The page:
The Courier News from Blytheville, Arkansas on August 12, 1952 · Page 18
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The Courier News from Blytheville, Arkansas · Page 18

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Blytheville, Arkansas
Issue Date:
Tuesday, August 12, 1952
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Page 18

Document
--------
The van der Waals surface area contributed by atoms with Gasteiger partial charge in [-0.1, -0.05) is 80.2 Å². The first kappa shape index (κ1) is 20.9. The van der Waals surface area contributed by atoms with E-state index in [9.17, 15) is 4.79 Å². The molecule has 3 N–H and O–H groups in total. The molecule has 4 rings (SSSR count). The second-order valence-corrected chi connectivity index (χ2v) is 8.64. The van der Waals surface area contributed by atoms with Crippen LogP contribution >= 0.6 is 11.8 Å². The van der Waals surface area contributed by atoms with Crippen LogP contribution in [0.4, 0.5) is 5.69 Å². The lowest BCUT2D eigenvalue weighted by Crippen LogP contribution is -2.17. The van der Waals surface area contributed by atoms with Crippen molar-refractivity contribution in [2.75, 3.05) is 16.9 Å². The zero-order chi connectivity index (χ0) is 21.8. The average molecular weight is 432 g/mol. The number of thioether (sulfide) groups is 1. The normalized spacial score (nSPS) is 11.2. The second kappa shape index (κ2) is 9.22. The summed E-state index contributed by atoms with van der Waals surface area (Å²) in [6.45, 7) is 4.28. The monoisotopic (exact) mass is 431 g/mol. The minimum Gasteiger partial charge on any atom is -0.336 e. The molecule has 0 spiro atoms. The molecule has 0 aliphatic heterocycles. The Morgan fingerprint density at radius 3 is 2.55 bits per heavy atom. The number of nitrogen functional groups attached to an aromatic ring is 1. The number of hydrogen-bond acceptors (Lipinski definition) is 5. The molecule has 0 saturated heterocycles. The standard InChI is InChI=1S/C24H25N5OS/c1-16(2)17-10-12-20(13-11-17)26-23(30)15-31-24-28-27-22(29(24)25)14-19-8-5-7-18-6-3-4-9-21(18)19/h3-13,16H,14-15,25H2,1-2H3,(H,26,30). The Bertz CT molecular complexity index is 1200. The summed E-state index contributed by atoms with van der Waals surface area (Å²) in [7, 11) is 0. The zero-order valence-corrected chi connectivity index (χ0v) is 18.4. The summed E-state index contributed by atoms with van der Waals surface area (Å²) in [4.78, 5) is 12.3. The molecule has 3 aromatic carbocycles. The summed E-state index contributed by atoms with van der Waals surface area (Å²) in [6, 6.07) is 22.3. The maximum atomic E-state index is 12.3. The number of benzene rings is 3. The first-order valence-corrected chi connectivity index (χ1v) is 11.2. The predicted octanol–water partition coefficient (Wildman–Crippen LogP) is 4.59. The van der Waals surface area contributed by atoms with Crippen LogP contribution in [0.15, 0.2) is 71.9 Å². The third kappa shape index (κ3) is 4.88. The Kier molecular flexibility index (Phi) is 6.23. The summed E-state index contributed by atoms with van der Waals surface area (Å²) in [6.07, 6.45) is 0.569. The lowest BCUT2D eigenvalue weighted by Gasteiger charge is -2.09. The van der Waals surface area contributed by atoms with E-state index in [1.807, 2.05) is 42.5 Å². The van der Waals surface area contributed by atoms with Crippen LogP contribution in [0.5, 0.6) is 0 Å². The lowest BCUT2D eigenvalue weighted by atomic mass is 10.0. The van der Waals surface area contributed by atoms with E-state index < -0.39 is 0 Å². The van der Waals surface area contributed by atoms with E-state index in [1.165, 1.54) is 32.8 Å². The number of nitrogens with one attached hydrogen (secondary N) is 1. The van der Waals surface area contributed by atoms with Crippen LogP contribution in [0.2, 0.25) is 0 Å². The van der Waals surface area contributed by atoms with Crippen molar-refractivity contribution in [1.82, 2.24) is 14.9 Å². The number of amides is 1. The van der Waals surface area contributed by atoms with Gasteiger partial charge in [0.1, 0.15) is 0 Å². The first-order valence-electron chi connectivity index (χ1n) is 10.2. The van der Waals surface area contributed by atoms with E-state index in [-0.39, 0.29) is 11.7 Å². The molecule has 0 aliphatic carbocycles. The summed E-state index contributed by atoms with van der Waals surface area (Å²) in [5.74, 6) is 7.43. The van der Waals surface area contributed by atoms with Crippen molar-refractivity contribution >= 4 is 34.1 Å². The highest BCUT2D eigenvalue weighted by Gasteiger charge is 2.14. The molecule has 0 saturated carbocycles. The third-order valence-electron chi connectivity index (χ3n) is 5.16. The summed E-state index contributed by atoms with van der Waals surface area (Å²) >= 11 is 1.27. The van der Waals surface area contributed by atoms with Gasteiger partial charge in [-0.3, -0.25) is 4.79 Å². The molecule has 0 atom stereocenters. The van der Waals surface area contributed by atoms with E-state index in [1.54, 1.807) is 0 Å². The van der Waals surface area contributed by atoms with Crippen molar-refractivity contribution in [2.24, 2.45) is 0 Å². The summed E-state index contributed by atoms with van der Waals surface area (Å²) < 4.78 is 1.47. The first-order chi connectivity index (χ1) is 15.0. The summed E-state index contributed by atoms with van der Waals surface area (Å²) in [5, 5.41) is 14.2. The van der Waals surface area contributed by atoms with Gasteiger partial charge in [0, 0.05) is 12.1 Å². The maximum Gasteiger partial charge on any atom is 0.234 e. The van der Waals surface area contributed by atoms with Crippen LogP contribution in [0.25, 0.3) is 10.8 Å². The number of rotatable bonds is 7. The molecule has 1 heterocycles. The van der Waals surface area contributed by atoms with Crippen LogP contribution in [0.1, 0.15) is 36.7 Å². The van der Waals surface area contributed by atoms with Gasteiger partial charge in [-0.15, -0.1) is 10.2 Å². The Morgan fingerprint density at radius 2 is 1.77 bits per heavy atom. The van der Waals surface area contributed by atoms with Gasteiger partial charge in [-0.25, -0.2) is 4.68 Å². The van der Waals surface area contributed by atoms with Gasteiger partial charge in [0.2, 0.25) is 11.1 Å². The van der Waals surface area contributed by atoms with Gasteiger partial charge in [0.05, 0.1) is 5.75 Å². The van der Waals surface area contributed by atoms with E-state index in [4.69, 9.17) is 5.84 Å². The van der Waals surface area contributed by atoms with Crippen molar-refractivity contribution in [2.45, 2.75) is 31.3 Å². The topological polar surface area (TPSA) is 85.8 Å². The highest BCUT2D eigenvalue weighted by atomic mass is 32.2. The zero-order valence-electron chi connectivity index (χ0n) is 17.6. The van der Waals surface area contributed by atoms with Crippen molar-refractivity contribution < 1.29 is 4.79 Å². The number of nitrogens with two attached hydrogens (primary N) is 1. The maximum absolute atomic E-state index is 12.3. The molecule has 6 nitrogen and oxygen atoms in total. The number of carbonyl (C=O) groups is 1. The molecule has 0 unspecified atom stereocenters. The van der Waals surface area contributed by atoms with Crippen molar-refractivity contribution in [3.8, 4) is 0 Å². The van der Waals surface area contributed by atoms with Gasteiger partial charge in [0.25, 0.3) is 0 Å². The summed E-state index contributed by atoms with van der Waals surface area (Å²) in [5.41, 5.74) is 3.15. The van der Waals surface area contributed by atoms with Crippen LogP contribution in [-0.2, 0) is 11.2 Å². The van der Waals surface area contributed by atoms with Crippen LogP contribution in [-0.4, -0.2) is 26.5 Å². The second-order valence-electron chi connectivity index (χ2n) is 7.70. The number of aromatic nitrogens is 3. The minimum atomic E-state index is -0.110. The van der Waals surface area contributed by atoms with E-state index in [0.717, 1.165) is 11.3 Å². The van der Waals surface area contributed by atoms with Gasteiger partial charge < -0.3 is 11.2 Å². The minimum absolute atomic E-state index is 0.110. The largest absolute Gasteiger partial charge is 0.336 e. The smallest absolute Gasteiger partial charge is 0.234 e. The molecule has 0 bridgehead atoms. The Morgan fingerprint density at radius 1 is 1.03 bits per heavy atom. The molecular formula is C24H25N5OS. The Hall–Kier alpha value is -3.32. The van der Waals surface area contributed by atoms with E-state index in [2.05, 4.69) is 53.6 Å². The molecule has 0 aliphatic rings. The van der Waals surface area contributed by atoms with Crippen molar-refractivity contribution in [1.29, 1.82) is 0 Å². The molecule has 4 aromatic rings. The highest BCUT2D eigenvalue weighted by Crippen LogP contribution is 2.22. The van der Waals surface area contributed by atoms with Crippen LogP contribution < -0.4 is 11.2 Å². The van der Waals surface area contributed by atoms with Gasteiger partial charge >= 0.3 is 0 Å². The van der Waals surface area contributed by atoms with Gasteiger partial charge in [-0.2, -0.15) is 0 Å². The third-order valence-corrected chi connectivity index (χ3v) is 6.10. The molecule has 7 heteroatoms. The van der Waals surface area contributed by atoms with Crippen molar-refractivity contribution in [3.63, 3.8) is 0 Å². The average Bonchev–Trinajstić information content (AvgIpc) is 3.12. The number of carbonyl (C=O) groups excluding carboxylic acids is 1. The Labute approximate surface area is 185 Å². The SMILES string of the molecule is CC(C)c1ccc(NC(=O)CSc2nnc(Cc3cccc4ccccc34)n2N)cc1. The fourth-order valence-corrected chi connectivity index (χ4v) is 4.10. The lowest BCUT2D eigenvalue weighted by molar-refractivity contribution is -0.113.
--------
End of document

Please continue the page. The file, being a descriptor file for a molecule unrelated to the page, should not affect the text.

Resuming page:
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BLYTHEVILLK (ARK.) COURIER Truman May Be Asked To Play 2nd Fiddle WASHINGTON W) — Oov. Adlal E. Stevenson came here today lor a big political jxw-wow with President Truman and his cabinet on Issues and strategy of the presidential campaign. A series of talk« at the White Commodity And Stock Markets— Ntw York Cotton Open High Low Close Oct 3840 3858 383'.! 3834 Dec 3835 3841 3815 3815 Mar 3825 3830 380T). 3810 May 3790 3810 31S4 3793 N«w Orleans Cotton Open High Low Cl<^:c Oct 3836 3857 3B32 3B33 Dec 3829 3840 3810 3819 Mar 3B15 3823 3804 3810 May 3795 3805 3786 3790 Soybeans Bcp . Nov . Jan . Mar May High Low Close 317!i 315 31B',i 308ii 305% 30V/2 310'/ 4 308 310 3101,4 309 309'!'i 309J.1 307 Si 303 Ntw York Stocks A T and T Amer Tobacco Anaconda Copper Beth Steel Chrysler Coca-Cola Gen Electric Gen Motors Montgomery Ward . , N Y Central ,Tnt Harvester J O Penney , Republic Steel Radio Socony Vacuum Stuctebaker Standard of N J Texas Corp Sears U 8 S»«l ;. So Pan 154 1-4 56 5-8 40 1-8 50 3-4 82 111 3-4 63 3-4 DO 7-8 61 3-4 19 5-8 33 3-8 08 3-8 41 1-8 25 5-8 31 5-8 38 1-2 70 1-4 50 1-4 59 3-4 40 1-8 85 1-2 NATIONAL STOCKYARDS, 111. W— (U8DA) _ Hogs 10,000; slow: 190 Ibs up 10 to 40 lower than Monday's average; lighter weights and sows steady lo 25 lower; some 180-190 Ibs fts much BB 50 lower; choice 300-230 Ibs imported 22.85- 23.1S; few lends choice No. 1 and Z« 200-100 Ibs to shippers 23.25; top to packers 32.85; 240-270 Ibs 180-180 Ibs 3S.OO-23.0; 15-17 Ibs 21.85-22.85; 270-300 Ibs 31.10 - 85; 19.75-21.6, few at 21.15; 120-140 Ibs 17.BO-19.5fl; sows 400 Ibs down 18.71-19.50; heavier sows 16.75 IBM; stags 13,50-15.50; boars 12.0015.00. Cattle 4,000, calves 1,600; opening sales few, generally asking unevenly higher were a few good and choice steers and heifers; strong at 29.00-32.75; cows 25 to 50 higher; utility to commercial \ 17.00-21.00; canners and cutlers 13.00-17.00. ELECTION House, runnnig into the lat* »fler- noon, was expected to friune the basic pattern for Die Democratic effort to put Stevenson Into the presidency. One decision of high moment may ne on tbe campaign role ot Truman as a retiring President who wants the reins of government to pass to Ste\'enson. Truman lias shown st^ns of Itching to hit the road against the Republicans with "give - 'cm - hell" speeches of the kind he delivered In his own 1S-M campaign. Hut Stevenson and htn advisers are ie]>ortc<l desiring that Truman take a toss vocal part and play K muted second fiddle to .Stevenson. The Illinois governor, arrived by piano at 10:IS n.m, (Continued from Page 1) Conway- not too heavy because of rain; Paragould. -100 up to 10 a. *n. — about lhe same ns two ago; Camden, much heavier voting in ideal weather; Russellvllle, lighter turnout due to heavy rains. Deueen. 500 nt 11 a. m., compared to 405 at same time July 29. Helena, 492 which was about 30 per cent of that for July 29; and El Dorado 3982, unusually high voting. Observers say the polls at E! Dorado nre almost mobbed. Three of McMath's opponents in the preferential primary lined tip solidly behind Cherry in an appearance last night on the ancellor's talkathon at Jonesboro. The three candidates who were defeated in the preferential primary two weeks ago appeared on Clu-r- ryV radio "talkathon" to urge their supporters to vote for the soft spoken country Judge in today's runoff election. McMath. recently endorsed by President Truman in his rc-elcctinn bid and supported by both the CtO and APL's polilical league, said earlier last night in a statewide broadcast that Cherry was "preparing an alibi for his coming defeat." Appearance Is Surprise The appearance of U. S. RCJ>. Boyd Tackett, Atty. Gen. Ike Mutry and former Atly. Gen. Jack Holt on Cherry's talkathon—a marathon' question and answer session--ell- ! maxcd one of the most bitter cam- 1 palgns In recent Arkansas history. The volcanic word battles erupted following the first primary, when Cherry garnered some 91.0CO votes, allowing McMath only about a 0.000 vote margin to lead the five-man Meld, Both men broadcast last-minute campaign speeches over statewide radio hookups early this morning. McMath has predicted a victory by he'll win by 75,000 to 100,000 votes. 55,000 vote margin and Cherry say.s tween 8 a. m. and 6:30 p. m. Voters, going to the polls between 8 a. m. and 6:30 p. m. (CST) today also will select their nominees for attorney general, chief Justice ot the stale supreme court, Democratic, national committee-man and sixth district congressman, plus a host of district and county officials. WEATHER (Continued from Page 1) In time lo save lhe crop." "The Ogden variety ordinarily '^cs nut fruit tinlll nroamd Aug. JO and only yesterday my olfice had reports from farmers that their lir-an.? wwo Just beginning lo [rail. So the rain came just In time to help set lhe crop." foilon JJcncfiis Nearly nil colton benefited from today's rain, Mr. Ullbrey said. "Cotton which has cut out (quit fruiting,) he explained, "will be benefittcd because the rain wilt help bolls mnlure and prevent (>re- inaluer opening." Cotton that was still growing and loonihiir and In condition to put on more fruit at the time of today's rain, will have n full 30 days lo put on frnil (hat wll) be mature cotton. The reason for Ibis, Mr. Bllbrey oxpjjiined, is Iliat Sept. 12 to 15 is generally believed to be the last days in which a square will make tolls. Willie most corn and summer pasture were too far gone to be helped liy today's rhin. some lute corn will be bencfitted and the county's winter pasture picture will be Improved, the comity agent said. "H Is loo lale now for the re- scediiiB or summer pastures but the rain car:.- within 15 of 20 days of the time co sow winter pastures and winter legumes. 1 " he said. Sees Rig; Lc&nrne Crop And Mr. Jiilnrey stated that the county anticipates the greatest winter legume acreage In history this year as vetch seed Is the cheapest it has l«?en In 10 or 15 years and because of the extended dry spell, cotton Is small enough that, farmers can seed vetch in cotton without damaglnc bolls. The counly aeenl reported that the county's alfalfa crop "should make a nice recovery" from the rain but that corn is "very far gone and rather generally destroyed." '• However, he said that a few aCT.i of late plnnted corn will benefit materially from ihc rain. The tiiree-Inch rain wns the heaviest so far Ihls year. In the Blylhcvllle vicinity, it was the firsl appreciable rainfull since May 23, when .OB of nn inch was measured Only oilier rainfall of more than half nn inch was the .85 of nn inch thai fell July K. Since Mav :!3. onK- t 93 Inches i>f rain hnd fallen hero. June went almost completely rninlcs-!, with tin'v .00 falling here June 4. Only 1.-I2 inches of rain fdl durlni: three- showers In July. Until earlv this mornin?. only .22 of an inch had fallen licre. "Good" rains \vore renc-rLcd at Lcachvillc, Manila, Hlnckwater, Burddtc, Million nidge. Luxora. Osccola, Kciscr. Dycss. West Rldrc and Marie. Comparatively liphl rainfall wns reported at Wilson and Joiner. At Blackwater. the rain was lhe first 'Vootl one" since June 4. At Millinan Ritli;e. it wns the first shioc May. S.K. Missouri (lots Ualn Rain aso hit Southeast. Missouri, where It wns ns barlly needly ns it was in Mi<sissiimi County. The county arent's office in Omithrri- villc snid nn csllrvntr-cl two ii"-hr< of rain fell In end a drv =:)~n o! similar duration to Ihc one in this aroa. In Kcnncll. the county n-jmt's office rr-i'orted an r.itimitcd i'lrh of rain. (Me first npnroclable nrr- clnttntlon since May 23. H-iir>fnM in n,c Bnrdotte area \vas estimated nt (Virrc Inches. rrajrcl en a nirasurrmpMt of two and onc-h^lf inrlirs ninrt> before the rain ended. Their was a delay of a fe«- hours this morniiic in plachiK telephone rails to the Manila area due to trouble en lines of the Arknnsns Associated Telephone Co.. which Part low Speaks On Citizenship At Jaycee Meet Prosecuting Attorney H. a. Partlow of Blythcville wa.s guest speaker at a meeting of lhe Junior Chamber of Commerce last night. Speaking on (he "RfRhLs and Privileges of American Citizenship," Mr. Partlow said Americans have taken their rights for Kranted. Certain obligations of citizenship, must be met to preserve these riiihts. he said, including the responsibility of jury service and voting. Reports were heard on the Na- UonaJ Cotton Picking Contest, and "Took Gainings Appreciation Day" activities of the Jaycees. A cotton contest committee Is scheduled to he held Wednesday night at the Razorback. Dr. Jame.s C. Guard, Jaycee president, said a state board meeting will be held In Hot Springs AUK 10-17. Kelley Welch, who transferred from the Stuttgart Junior Chamber, was inducted as a member here l.-wt night Guests at this meeting Included Albert Pairficld, George Ronp and Paul Whitlock. TUESDAY, AUGUST 12, 195J AFTHH DIUVINK TITLE—Albert Falrfielcl deft) of Blytheville. wlto wan the slate title in the teen-age ilrlvfnc Road-E-O sponsored by the Junior Chamber of Commerce, Ls shown as lie received his expense check today to cover his entry In the nntlojwi driving compctision In Washington, D.C., next week, Presenting the check is Joe Warren. chairman of the. Jaycoe committee that sponsored the noail-E-O here. Albert will leave lor Washington Monday and the national contest is scheduled to begin next Wednesday. He is the son of Mrs. A. B. Pair- field of aij'theviJle. (Courier Neivs i'iiolo) 18 Panic as Flood 'Swamps' Bus Near Cape Girardeau CAPE GIRARDEAU, Mo. Ml — +• A Dixie Greyhound bus was swamped by a flash flood near here curly Tuesday thai sent a lorrent of water through II, throwing some of Us 18 passengers into panic. An elderly Negro passenger was missing and presumed drowned. filll Thompson, about 30. of Eufaula. Ala., was credited with saving three other passengers who were swept off their feet by the swill current afler leaving the bus. The biK bus was swamped about eight miles south of here near the town of Ancell. where a cloudburst turned normally-quiet Ramsey Creek into a raging lorrent. Water poured over U. S. Highway (11 al a deplh of five feet at one lime. Among lhe uninjured passengers aboard the bus were Mary Anna Moore, Osceola Negro, and her six- year-old daughter, llernice Rebert. serves Manila. Kelso nrooks. manager of the Southwestern Bell Telephone Co. office here, said wet cables caused Marines Hail- Chinese Attack 400 Charging Reds Lose on Bunker Ridge SEOUL, Korea tfP) —u. K. Marines late today beat back 400 Chinese Reds charRing Bunker Ridse, won early (his morning by the leathernecks in sweeping attack on the Korean western front. A U. S. Eighth Army staff officer said the Chinese suffered heavy casualties in their attack thrown against three sides of ihe entrenched Marines. Jefs at Truce Site Were UN's MONSAN, Korea Mv-The U. ,N Command said today the two or three jet planes which flew over the Panmunpom Iruce talks sile Sunday in violation ofl ts neutrality probably were United Nations planes. The truce talks are In their third successive wccklong recess. They are scheduled to be resumed Aug. 19. McMATH With the Courts Circuit Courl. PeuBy Reed Strond vs. The Reliable Life Insurance Company ac- Coinmon pleas: , - - ............... ~ disruption of service for about two Ka'thy Rike--. et al. v«. hours (o about 75 plumes here. ' Miller, still lor damages. Eugene M (Continued from Page 1) Dave. L. Ford of Ft. Smith. McMath said "these are the kind of reports that have been coming in all day iong. . . the tide of this campaign has definitely .shifted in our favor . . ..lhe citizens of Arkansas have made up their minds definitely to continue this program that is building our stale and increasing the prosperity and well- being of all our people." Alter declaring that Cherry would charge that he had been "counted out" of an election victory, McMath predicted "they (the Cherry forces) will try to pull something else out of the hat before this election is over in a last desperate attempt to rally their demoralized forces." McMath reviewed the two-term program he has cited often before in the campaign and said he needed another term to complete it. "I shall continue to tight, for your program," he said, "and I shall invite the assistance of everyone to help me do this job including those who may have opposed me In this campaign. "I harbor no resentment and I I feel no bitterness because of the ' personalized campaign that has been waged against me, even up lo CHERRY (Continued from Page W to be restored to the slate house." The attorney general described McMalh's attacks on Cherry as "vicious and insidious misrepresentations to try to make the people forget the real issue." Murry charged that the McMath administration was one of "dishonesty, extravagance and waste." Tackett said he never would have been a candidate for governor "hnd I been In favor of continuation of lhe activities of tile present ad- ministrallon." He added that he would not dictate to his followers but that "1 am casting my vote for Francis Cherry." The congressman said the "special interest" charge McMath has leveled against his collective opposition "Is just a phrase borrowed from Harry Truman." Cherry has said on numerous occasions that his only special interest is in the people of Arkansas. Cherry's supporters read the ex- ploslve affidavit on the air from El Dorado during his talkathon there and again at Jonesboro. In the wrillcn oalh, Ij. E. Isom said McMalh's forces had gotten him to ask McMath the question whick injected the governor's personal life tragedy into the campaign. McMath had accused Cherry of bringing up the subject. The judge has repeatedly refused to answer questions pertaining to McMatb's personal life and has charged thai McMalh "sacrificed his family" by planting the question. Qui'stitins Identified Isqm previously had.been identified ns the man who stood up during McMath's appeal-since in Jonesboro lust week and asked him what was so "horrible" in his hfe that Cherry refused to discuss. The governor's reply, mentioning "great tragedy" and closer family ties, was an apparent reference to Hie 1047 slaying: of his father by his wife, Ann, who was exonerated on lhe grounds of self-defense. Isom swore that the question was prepared, written down and given him by McMath supporters. He said lie was and still is a McMath supporter but that he regretted being a part to this phase of lhe campaign. Cherry said: "I think this was one of the most outrageous tilings ever pulled in Arka'nsas politics. If anyone was for McMath before then, I can't see why they would be for him now." "Steal" Draws Reference At Camden earlier yesterday, Cherry had asserted that the only way he could lose to Mc?'ith was for "them to steal the election," He said steps would Lie taken to "send to the penitentiary" anyone trying lo steal'n vote. the last minute. "My one and only interest is in ' the future development of our state and the prosperit}- and well being of our people." 180 H. P. "ROCKET" HYDRA-MATIC SUPER DRIVE! GM HYDRAULIC STEERING NEW AUTRONIC-EYE! Pictures Of Your Vocation v.Vr ,\ CAMKHA All I>p« of Camcrnj Rnri Sapplten al Harney'i Barney's Drug CAMERA HEADQUARTERS 2»M IT. 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